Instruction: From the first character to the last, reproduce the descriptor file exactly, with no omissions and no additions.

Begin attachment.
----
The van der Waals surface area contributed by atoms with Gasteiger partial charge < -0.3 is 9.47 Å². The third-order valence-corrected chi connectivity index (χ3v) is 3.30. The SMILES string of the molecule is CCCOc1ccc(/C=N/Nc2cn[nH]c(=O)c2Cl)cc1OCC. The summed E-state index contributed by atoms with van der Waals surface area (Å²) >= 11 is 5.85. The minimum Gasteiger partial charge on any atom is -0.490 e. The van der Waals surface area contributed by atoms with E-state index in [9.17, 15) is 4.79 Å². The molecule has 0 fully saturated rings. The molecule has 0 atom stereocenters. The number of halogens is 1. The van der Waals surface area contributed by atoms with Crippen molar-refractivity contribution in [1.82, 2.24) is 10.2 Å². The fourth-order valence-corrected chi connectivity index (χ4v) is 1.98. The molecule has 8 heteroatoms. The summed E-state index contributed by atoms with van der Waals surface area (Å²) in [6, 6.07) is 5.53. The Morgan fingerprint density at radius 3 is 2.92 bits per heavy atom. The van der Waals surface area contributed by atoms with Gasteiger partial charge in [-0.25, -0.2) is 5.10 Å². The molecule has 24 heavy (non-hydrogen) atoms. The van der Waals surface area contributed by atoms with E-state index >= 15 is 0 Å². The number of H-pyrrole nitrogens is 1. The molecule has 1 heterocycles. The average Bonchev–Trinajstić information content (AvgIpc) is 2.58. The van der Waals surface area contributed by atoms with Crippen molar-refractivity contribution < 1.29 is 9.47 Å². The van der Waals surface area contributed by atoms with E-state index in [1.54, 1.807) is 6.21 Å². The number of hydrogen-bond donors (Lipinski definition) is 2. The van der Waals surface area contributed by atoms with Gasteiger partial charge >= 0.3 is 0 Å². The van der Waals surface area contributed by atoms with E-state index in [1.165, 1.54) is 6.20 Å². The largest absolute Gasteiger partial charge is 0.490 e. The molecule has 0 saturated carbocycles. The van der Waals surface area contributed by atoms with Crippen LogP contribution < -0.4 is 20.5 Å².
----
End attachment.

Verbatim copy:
The van der Waals surface area contributed by atoms with Gasteiger partial charge < -0.3 is 9.47 Å². The third-order valence-corrected chi connectivity index (χ3v) is 3.30. The SMILES string of the molecule is CCCOc1ccc(/C=N/Nc2cn[nH]c(=O)c2Cl)cc1OCC. The summed E-state index contributed by atoms with van der Waals surface area (Å²) >= 11 is 5.85. The minimum Gasteiger partial charge on any atom is -0.490 e. The van der Waals surface area contributed by atoms with E-state index in [9.17, 15) is 4.79 Å². The molecule has 0 fully saturated rings. The molecule has 0 atom stereocenters. The number of halogens is 1. The van der Waals surface area contributed by atoms with Crippen molar-refractivity contribution in [1.82, 2.24) is 10.2 Å². The fourth-order valence-corrected chi connectivity index (χ4v) is 1.98. The molecule has 8 heteroatoms. The summed E-state index contributed by atoms with van der Waals surface area (Å²) in [6, 6.07) is 5.53. The Morgan fingerprint density at radius 3 is 2.92 bits per heavy atom. The van der Waals surface area contributed by atoms with Gasteiger partial charge in [-0.25, -0.2) is 5.10 Å². The molecule has 24 heavy (non-hydrogen) atoms. The van der Waals surface area contributed by atoms with E-state index >= 15 is 0 Å². The number of H-pyrrole nitrogens is 1. The molecule has 1 heterocycles. The average Bonchev–Trinajstić information content (AvgIpc) is 2.58. The van der Waals surface area contributed by atoms with Crippen molar-refractivity contribution < 1.29 is 9.47 Å². The van der Waals surface area contributed by atoms with E-state index in [1.54, 1.807) is 6.21 Å². The number of hydrogen-bond donors (Lipinski definition) is 2. The van der Waals surface area contributed by atoms with Gasteiger partial charge >= 0.3 is 0 Å². The van der Waals surface area contributed by atoms with E-state index in [1.165, 1.54) is 6.20 Å². The largest absolute Gasteiger partial charge is 0.490 e. The molecule has 0 saturated carbocycles. The van der Waals surface area contributed by atoms with Crippen LogP contribution < -0.4 is 20.5 Å².